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I wonder at what point in history the focus shifted from the physical boundaries to the political boundaries. I was thinking that I wanted to see a map showing the terrain and the Danube - and Ybbs, of course. Because at the time of the Ottoman invasion, the movement of people was like water - gravitational, following also the gravitationally influenced roads and the gravitational rivers.

You can't be me, I'm taken
by Sven Triloqvist on Wed Oct 22nd, 2008 at 01:29:13 PM EST
[ Parent ]
Check with Google Maps! They now have relief map, too.

The bands reaching Ybbs must have had to cross the Northernmost chain of the Alps as they joined the rest of the Ottoman army. The main body, too, had to pass through a pass (though only c. 700 m above sea).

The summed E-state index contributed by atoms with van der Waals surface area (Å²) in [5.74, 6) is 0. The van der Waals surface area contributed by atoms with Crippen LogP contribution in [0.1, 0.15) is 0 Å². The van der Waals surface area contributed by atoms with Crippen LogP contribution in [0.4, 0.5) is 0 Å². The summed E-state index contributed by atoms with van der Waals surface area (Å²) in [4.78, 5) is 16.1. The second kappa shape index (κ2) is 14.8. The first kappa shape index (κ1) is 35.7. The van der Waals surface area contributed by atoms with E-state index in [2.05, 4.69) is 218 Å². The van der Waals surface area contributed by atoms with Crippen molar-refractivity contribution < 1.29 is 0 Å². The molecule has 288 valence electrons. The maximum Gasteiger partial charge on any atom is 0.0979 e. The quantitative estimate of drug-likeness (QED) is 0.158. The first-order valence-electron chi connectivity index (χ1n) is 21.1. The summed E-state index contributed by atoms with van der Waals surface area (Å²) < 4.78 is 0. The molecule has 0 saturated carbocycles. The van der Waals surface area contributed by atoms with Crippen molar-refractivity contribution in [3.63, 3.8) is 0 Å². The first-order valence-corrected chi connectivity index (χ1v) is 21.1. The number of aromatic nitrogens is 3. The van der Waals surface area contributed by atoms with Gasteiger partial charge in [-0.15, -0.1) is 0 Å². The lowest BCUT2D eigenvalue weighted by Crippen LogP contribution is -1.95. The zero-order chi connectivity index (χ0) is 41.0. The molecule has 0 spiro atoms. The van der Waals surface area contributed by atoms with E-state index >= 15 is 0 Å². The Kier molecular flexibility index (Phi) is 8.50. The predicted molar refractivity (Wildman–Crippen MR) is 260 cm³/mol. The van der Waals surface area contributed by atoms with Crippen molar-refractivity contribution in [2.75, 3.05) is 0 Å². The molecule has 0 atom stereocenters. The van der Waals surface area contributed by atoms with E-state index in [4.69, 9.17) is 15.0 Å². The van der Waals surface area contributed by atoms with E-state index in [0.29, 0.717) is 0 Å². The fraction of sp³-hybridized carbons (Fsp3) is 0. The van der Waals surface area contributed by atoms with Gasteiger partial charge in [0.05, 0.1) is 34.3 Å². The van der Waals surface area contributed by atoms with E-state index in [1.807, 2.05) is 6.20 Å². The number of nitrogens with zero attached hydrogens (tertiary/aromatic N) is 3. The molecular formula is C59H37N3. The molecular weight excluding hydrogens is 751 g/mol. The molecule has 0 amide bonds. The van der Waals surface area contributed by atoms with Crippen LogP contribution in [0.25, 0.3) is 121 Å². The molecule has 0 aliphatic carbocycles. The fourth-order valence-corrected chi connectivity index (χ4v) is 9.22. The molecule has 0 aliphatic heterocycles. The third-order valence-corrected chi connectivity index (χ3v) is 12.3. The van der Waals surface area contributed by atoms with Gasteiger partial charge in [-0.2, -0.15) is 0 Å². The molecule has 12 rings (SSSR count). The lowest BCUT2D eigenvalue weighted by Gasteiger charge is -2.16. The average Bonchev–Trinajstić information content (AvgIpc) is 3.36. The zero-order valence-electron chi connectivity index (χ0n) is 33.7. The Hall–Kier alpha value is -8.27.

*Lunatic*, n.
One whose delusions are out of fashion.

by DoDo on Wed Oct 22nd, 2008 at 02:35:43 PM EST
[ Parent ]
...and, er, I don't know on what route they reached Ybbs -- bypassing Vienna along the Danube, or crossing the Wienerwald mountains above Vienna.

*Lunatic*, n.
One whose delusions are out of fashion.
by DoDo on Wed Oct 22nd, 2008 at 02:37:49 PM EST
[ Parent ]
I'm not so sure boundaries were ever all that physical, since the end of the Roman Empire. For much of the middle ages, they did not exist fully - nobles ruling near the boundaries of two kings' zones of influence would quite regularly switch allegiance. Maps of "France" in the middle ages usually show a few enclaves. Land was more property than nation or state at the time...

Un roi sans divertissement est un homme plein de misères
by linca (antonin POINT lucas AROBASE gmail.com) on Wed Oct 22nd, 2008 at 05:24:30 PM EST
[ Parent ]

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